Road Traffic Safety: Effectiveness of the European Regulatory Framework

Road Traffic Safety: Effectiveness of the European Regulatory Framework


J-C van Elburg, NEA Transport Research & Training, NL



h4. Introduction

A truck crossing the Dutch-Belgian Border can do so without stopping because of the European internal market. For traffic safety reasons the driver behind the steering wheel is subject of European rules regarding maximum driving hours. However if the driver is stopped and appears to be behind the steering wheel for 24hours in a row he will face completely different sanctions on both sides of the border.

The willingness to increase effectiveness of the rules set out has obviously not yet led to harmonization of enforcement procedures in Europe. Moreover this problem will gain weight with the accession of Central and Eastern European (CEE) countries. Already now it is well known that some truck drivers/operators prefer to run the risks of the low penalties in CEE countries as the profits resulting from not taking the necessary breaks outweigh by far the costs of eventual penalties.

This paper will set out the shortcomings and possibilities of traffic safety rules and their enforcement in Europe. Both for passenger and freight transport by road. The paper will do so by tuning in on the things that do not run effectively. However also by looking more closely at individual countries that have implemented a successful set of rules with complementary enforcement methods. The paper will take primary a policy/legal/institutional angle and not so much a technical. At the same time the paper will highlight practical and successful initiatives that where taken in various places in Europe to fight unsafe driving.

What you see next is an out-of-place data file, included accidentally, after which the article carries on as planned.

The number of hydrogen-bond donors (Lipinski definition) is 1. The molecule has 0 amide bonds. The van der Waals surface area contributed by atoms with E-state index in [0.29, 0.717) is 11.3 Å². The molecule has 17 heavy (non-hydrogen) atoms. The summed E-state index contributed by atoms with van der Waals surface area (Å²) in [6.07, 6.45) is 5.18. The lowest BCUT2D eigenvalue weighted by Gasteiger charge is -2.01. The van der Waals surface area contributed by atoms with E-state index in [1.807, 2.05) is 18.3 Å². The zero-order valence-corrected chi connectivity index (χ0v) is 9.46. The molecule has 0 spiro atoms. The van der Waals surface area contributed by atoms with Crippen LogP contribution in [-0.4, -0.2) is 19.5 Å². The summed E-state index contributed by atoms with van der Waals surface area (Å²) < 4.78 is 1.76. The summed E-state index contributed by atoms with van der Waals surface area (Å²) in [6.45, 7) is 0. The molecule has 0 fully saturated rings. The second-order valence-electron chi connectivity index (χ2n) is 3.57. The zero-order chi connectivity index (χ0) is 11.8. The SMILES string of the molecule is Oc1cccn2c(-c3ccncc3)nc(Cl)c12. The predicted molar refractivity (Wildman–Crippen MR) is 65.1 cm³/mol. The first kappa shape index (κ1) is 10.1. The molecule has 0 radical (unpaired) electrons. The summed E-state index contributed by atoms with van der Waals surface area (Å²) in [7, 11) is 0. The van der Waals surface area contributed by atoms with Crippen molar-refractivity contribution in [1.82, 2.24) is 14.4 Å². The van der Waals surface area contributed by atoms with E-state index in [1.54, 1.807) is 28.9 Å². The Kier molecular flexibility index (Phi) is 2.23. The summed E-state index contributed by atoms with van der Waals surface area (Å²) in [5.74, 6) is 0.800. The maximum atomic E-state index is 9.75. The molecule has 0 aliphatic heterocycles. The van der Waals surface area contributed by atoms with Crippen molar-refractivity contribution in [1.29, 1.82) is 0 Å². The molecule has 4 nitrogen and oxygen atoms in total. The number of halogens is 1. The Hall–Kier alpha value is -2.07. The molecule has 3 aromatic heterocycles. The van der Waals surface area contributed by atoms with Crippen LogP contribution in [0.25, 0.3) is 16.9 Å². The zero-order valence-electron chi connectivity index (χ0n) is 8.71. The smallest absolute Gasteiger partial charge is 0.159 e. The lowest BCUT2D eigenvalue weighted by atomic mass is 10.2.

The main objective of this paper is to analyze existing and potential of EU road safety rules, compare national rules as being applied in Member States and tune in on the control and enforcement process. Conclusions and recommendations will address both the EU and national authorities.

h4. Background

The White Paper on European transport policy for 2020 ? time to decide? has chosen to launch a high profile ambition regarding traffic safety: halving the number of deaths caused by road accidents until the year 2010 (reference: 2000; 40.000 people killed) The paper especially intends to conclude to what extent and under which circumstances the high profile ambitions are realistic.

Road safety is a major concern on the political agenda of the European Union. According to the White Paper the EU intends to join forces with the national and local authorities to reduce the number of road accident victims e.g. by the harmonization of penalties among the Member States. Prior to that objective it is necessary to know the dissimilarities in the traffic rules themselves to ensure that enforcement is fair and effective (see introduction).

There is a general agreement among countries regarding the main road safety problems. A wide variety of solutions have been put in place and further measures are being developed. Countries seem willing to learn from each other and use best practices (Scandinavia, Netherlands, UK) as a benchmark. Still when it comes down to the adoption of standards in real life (e.g. standards for maximum use of alcohol) a lot of constraints arise that apparently have nothing to do with the road safety objectives.